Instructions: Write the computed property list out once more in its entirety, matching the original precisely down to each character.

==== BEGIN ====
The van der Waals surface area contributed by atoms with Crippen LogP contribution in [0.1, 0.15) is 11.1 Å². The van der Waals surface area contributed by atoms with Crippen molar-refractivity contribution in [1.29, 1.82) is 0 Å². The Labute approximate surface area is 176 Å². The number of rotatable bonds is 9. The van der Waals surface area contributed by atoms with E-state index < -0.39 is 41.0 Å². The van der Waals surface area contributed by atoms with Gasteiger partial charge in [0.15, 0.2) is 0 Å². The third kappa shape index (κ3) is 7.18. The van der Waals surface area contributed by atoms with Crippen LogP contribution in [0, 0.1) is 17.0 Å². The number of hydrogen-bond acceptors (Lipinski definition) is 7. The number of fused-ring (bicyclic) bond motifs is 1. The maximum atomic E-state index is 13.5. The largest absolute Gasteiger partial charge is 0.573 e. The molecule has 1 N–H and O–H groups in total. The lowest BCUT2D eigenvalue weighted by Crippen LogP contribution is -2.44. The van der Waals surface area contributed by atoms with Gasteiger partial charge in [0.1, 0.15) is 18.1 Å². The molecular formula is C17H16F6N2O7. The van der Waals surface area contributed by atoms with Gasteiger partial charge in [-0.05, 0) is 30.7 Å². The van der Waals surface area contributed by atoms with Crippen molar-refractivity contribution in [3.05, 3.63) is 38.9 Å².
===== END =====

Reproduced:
The van der Waals surface area contributed by atoms with Crippen LogP contribution in [0.1, 0.15) is 11.1 Å². The van der Waals surface area contributed by atoms with Crippen molar-refractivity contribution in [1.29, 1.82) is 0 Å². The Labute approximate surface area is 176 Å². The number of rotatable bonds is 9. The van der Waals surface area contributed by atoms with E-state index < -0.39 is 41.0 Å². The van der Waals surface area contributed by atoms with Gasteiger partial charge in [0.15, 0.2) is 0 Å². The third kappa shape index (κ3) is 7.18. The van der Waals surface area contributed by atoms with Crippen LogP contribution in [0, 0.1) is 17.0 Å². The number of hydrogen-bond acceptors (Lipinski definition) is 7. The number of fused-ring (bicyclic) bond motifs is 1. The maximum atomic E-state index is 13.5. The largest absolute Gasteiger partial charge is 0.573 e. The molecule has 1 N–H and O–H groups in total. The lowest BCUT2D eigenvalue weighted by Crippen LogP contribution is -2.44. The van der Waals surface area contributed by atoms with Gasteiger partial charge in [0.1, 0.15) is 18.1 Å². The molecular formula is C17H16F6N2O7. The van der Waals surface area contributed by atoms with Gasteiger partial charge in [-0.05, 0) is 30.7 Å². The van der Waals surface area contributed by atoms with Crippen molar-refractivity contribution in [3.05, 3.63) is 38.9 Å².